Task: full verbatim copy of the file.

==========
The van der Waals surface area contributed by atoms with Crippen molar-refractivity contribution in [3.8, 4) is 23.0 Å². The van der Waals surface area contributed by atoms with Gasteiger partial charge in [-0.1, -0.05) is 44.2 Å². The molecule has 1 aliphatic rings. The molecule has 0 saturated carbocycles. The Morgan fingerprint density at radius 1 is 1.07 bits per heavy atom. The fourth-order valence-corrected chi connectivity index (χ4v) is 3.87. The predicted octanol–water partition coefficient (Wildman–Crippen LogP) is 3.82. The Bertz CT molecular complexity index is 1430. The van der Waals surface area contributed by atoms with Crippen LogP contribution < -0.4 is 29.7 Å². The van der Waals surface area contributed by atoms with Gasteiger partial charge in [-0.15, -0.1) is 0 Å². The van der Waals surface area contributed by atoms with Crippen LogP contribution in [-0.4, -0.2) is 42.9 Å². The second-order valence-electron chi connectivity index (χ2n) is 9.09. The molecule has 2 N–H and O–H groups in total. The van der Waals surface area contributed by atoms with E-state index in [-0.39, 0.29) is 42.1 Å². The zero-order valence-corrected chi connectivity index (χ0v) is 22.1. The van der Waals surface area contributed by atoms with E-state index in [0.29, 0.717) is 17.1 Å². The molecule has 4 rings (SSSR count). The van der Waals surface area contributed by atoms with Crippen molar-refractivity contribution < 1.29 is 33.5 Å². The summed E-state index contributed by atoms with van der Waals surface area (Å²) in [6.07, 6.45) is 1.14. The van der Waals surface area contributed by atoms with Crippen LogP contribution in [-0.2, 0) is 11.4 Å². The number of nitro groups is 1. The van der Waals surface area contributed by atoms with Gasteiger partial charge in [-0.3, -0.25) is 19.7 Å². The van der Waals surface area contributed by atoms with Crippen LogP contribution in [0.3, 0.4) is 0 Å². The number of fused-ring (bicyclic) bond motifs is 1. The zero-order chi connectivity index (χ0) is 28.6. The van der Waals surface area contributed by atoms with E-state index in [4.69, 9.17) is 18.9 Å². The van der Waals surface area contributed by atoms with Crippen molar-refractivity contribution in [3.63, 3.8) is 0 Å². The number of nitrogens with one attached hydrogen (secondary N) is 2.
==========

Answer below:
The van der Waals surface area contributed by atoms with Crippen molar-refractivity contribution in [3.8, 4) is 23.0 Å². The van der Waals surface area contributed by atoms with Gasteiger partial charge in [-0.1, -0.05) is 44.2 Å². The molecule has 1 aliphatic rings. The molecule has 0 saturated carbocycles. The Morgan fingerprint density at radius 1 is 1.07 bits per heavy atom. The fourth-order valence-corrected chi connectivity index (χ4v) is 3.87. The predicted octanol–water partition coefficient (Wildman–Crippen LogP) is 3.82. The Bertz CT molecular complexity index is 1430. The van der Waals surface area contributed by atoms with Crippen LogP contribution < -0.4 is 29.7 Å². The van der Waals surface area contributed by atoms with Gasteiger partial charge in [-0.15, -0.1) is 0 Å². The van der Waals surface area contributed by atoms with Crippen LogP contribution in [-0.4, -0.2) is 42.9 Å². The second-order valence-electron chi connectivity index (χ2n) is 9.09. The molecule has 2 N–H and O–H groups in total. The van der Waals surface area contributed by atoms with E-state index in [-0.39, 0.29) is 42.1 Å². The zero-order valence-corrected chi connectivity index (χ0v) is 22.1. The van der Waals surface area contributed by atoms with E-state index in [0.29, 0.717) is 17.1 Å². The molecule has 4 rings (SSSR count). The van der Waals surface area contributed by atoms with Crippen molar-refractivity contribution < 1.29 is 33.5 Å². The summed E-state index contributed by atoms with van der Waals surface area (Å²) in [6.07, 6.45) is 1.14. The van der Waals surface area contributed by atoms with Crippen LogP contribution in [-0.2, 0) is 11.4 Å². The number of nitro groups is 1. The van der Waals surface area contributed by atoms with Gasteiger partial charge in [-0.3, -0.25) is 19.7 Å². The van der Waals surface area contributed by atoms with Crippen LogP contribution in [0.3, 0.4) is 0 Å². The number of fused-ring (bicyclic) bond motifs is 1. The zero-order chi connectivity index (χ0) is 28.6. The van der Waals surface area contributed by atoms with E-state index in [4.69, 9.17) is 18.9 Å². The van der Waals surface area contributed by atoms with Crippen molar-refractivity contribution in [3.63, 3.8) is 0 Å². The number of nitrogens with one attached hydrogen (secondary N) is 2.